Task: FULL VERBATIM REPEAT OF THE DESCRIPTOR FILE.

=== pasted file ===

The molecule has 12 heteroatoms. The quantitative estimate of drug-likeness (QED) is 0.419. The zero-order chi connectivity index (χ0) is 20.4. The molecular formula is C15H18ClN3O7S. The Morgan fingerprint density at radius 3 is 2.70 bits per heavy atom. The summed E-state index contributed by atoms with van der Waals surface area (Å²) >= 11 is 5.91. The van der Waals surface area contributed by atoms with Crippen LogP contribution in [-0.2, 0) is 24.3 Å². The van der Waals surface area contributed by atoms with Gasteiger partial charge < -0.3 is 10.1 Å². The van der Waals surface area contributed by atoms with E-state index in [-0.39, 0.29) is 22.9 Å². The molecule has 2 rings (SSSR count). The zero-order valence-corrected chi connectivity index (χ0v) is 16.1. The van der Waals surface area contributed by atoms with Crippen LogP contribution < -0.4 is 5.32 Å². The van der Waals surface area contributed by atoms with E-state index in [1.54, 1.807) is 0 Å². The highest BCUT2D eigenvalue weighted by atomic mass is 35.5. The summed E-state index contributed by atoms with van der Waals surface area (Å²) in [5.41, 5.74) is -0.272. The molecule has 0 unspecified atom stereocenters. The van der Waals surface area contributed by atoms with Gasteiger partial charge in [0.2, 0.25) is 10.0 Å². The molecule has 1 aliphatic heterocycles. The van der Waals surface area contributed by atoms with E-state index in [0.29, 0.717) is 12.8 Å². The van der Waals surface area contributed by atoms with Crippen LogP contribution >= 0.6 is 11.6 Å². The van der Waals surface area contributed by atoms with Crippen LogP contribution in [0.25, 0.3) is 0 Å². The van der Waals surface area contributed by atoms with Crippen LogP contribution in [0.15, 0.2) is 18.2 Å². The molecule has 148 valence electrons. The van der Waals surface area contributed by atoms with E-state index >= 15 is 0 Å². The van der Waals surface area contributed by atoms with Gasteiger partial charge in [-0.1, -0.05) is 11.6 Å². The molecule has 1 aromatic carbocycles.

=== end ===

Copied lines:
The molecule has 12 heteroatoms. The quantitative estimate of drug-likeness (QED) is 0.419. The zero-order chi connectivity index (χ0) is 20.4. The molecular formula is C15H18ClN3O7S. The Morgan fingerprint density at radius 3 is 2.70 bits per heavy atom. The summed E-state index contributed by atoms with van der Waals surface area (Å²) >= 11 is 5.91. The van der Waals surface area contributed by atoms with Crippen LogP contribution in [-0.2, 0) is 24.3 Å². The van der Waals surface area contributed by atoms with Gasteiger partial charge < -0.3 is 10.1 Å². The van der Waals surface area contributed by atoms with E-state index in [-0.39, 0.29) is 22.9 Å². The molecule has 2 rings (SSSR count). The zero-order valence-corrected chi connectivity index (χ0v) is 16.1. The van der Waals surface area contributed by atoms with Crippen LogP contribution < -0.4 is 5.32 Å². The van der Waals surface area contributed by atoms with E-state index in [1.54, 1.807) is 0 Å². The highest BCUT2D eigenvalue weighted by atomic mass is 35.5. The summed E-state index contributed by atoms with van der Waals surface area (Å²) in [5.41, 5.74) is -0.272. The molecule has 0 unspecified atom stereocenters. The van der Waals surface area contributed by atoms with Gasteiger partial charge in [0.2, 0.25) is 10.0 Å². The molecule has 1 aliphatic heterocycles. The van der Waals surface area contributed by atoms with E-state index in [0.29, 0.717) is 12.8 Å². The van der Waals surface area contributed by atoms with Crippen LogP contribution >= 0.6 is 11.6 Å². The van der Waals surface area contributed by atoms with Crippen LogP contribution in [0.25, 0.3) is 0 Å². The van der Waals surface area contributed by atoms with Crippen LogP contribution in [0.15, 0.2) is 18.2 Å². The molecule has 148 valence electrons. The van der Waals surface area contributed by atoms with E-state index >= 15 is 0 Å². The van der Waals surface area contributed by atoms with Gasteiger partial charge in [-0.1, -0.05) is 11.6 Å². The molecule has 1 aromatic carbocycles.